The Ride of A Lifetime Leadership Principles


I recently listened to Bob Iger’s memoir, “The Ride of A Lifetime.” By the end of just the intro and first chapter, I already had a couple pages of notes. This book is packed with great information and experiences that we can all learn from as leaders and professionals. Here are his top 10 principles of leadership.

Optimism

“Optimism in a leader, especially in challenging times, is so vital …Optimism sets a different machine in motion. Especially in difficult moments, the people you lead need to feel confident in your ability to focus on what matters, and not to operate from a place of defensiveness and self-preservation…The tone you set as a leader has an enormous effect on the people around you. No one wants to follow a pessimist.”

Optimism and positivity create an environment where people believe they can move forward and that no matter the challenges, there is a light at the end of the tunnel. It rallies support and action to the solution

Courage

“True innovation occurs only when people have courage. Fear of failure destroys creativity.”  

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Failure doesn’t feel good to any of us. But think back on when you have failed in the past. You survived right? You were able to pick up and move forward, making a new path ahead. That courage to pick up and forge on even though you might fail again is what creates the successes you’ll have. Iger “wanted to be in the business of creating possibilities for greatness.” That space includes a margin for failure and that’s ok.

Focus

“Communicate priorities clearly and often. If you don’t articulate your priorities clearly, then the people around you don’t know what their own should be. Time and energy and capital get wasted.”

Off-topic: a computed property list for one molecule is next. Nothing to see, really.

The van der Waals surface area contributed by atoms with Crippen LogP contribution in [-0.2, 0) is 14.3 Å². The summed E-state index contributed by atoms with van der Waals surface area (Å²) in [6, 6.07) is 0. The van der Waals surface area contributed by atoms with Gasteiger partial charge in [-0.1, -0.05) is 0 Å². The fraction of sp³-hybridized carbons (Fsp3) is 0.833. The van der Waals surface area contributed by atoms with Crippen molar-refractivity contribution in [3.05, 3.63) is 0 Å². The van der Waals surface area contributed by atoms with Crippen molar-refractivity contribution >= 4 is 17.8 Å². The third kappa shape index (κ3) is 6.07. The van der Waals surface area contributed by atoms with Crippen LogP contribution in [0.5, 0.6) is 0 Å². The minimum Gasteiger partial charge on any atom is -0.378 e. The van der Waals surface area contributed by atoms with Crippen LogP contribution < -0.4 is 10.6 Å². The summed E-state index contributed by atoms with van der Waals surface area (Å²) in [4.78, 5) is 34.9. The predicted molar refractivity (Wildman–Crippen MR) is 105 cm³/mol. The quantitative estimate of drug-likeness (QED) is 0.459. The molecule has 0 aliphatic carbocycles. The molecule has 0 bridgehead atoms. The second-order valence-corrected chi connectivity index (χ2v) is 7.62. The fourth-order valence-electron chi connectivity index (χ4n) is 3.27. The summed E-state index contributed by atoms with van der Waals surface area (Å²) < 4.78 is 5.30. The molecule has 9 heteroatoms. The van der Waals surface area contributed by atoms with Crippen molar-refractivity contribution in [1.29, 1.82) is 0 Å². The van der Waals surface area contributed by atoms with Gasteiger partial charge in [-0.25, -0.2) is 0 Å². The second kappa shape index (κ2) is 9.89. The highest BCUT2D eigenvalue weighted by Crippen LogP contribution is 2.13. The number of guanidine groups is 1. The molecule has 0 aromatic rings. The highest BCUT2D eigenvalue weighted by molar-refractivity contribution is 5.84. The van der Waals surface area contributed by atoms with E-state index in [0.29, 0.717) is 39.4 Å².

Decisiveness

“All decisions, no matter how difficult, can and should be made in a timely way. Chronic indecision is not only inefficient and counterproductive but deeply corrosive to morale.”

If you make the wrong decision, change course. No decision is so final that you can’t change direction later if needed. Make the hard decision now and keep moving forward. 

Curiosity

“Encourages the discovery of new people, places and ideas and an understanding of the marketplace and changing dynamics. […] The path to innovation begins with curiosity…Innovate or die.”  

This is extremely important in 2020. The world is shifting and changing quickly. Those who are excited and curious about the new ways we will do things and interact will be the innovators, pushing the world forward. 

Fairness

“Strong leadership embodies the fair and decent treatment of people…Nothing is worse to an organization than a culture of fear.” 

When you manage your expectations and leave room for humanity and empathy, it inspires loyalty and courage to succeed and innovate. 

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Thoughtfulness

Iger states that this is “one of the most underrated characteristics of leadership. It is the process of gaining knowledge and taking the time to develop informed opinions.” 

Whether it’s seeking advice from your team, mentors or friends or digging deeper into understanding what exactly you are facing, it’s important to surround yourself with wisdom. As Bob Iger puts it, “Know what you don’t know and trust in what you do.” 

Authenticity

“Truth and authenticity breed respect and trust.” Iger states that you should never “fake anything”. Be yourself, even when it’s hard, raw or not perfect. 

Relentless Pursuit of Perfection

This is the “refusal to accept mediocrity or making excuses that something is ‘good enough’. Put in the effort to make things great.” 

This leadership principle reminded me of dance. Part of the practice of ballet is the pursuit of perfection. And when you do it perfectly what is the first thing your dance teacher says? “Do it again.” To me, perfection isn’t a single point, it’s a constant pursuit for greatness. 

Integrity

“Nothing is as important as the integrity of a company’s people and product. The way you do anything is the way you do everything.”

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I highly recommend reading or listening to this book. This is only a small part of the insight and inspiration Bob Iger shares. Haven’t read it yet? I’d love to hear your thoughts and comments once you do!

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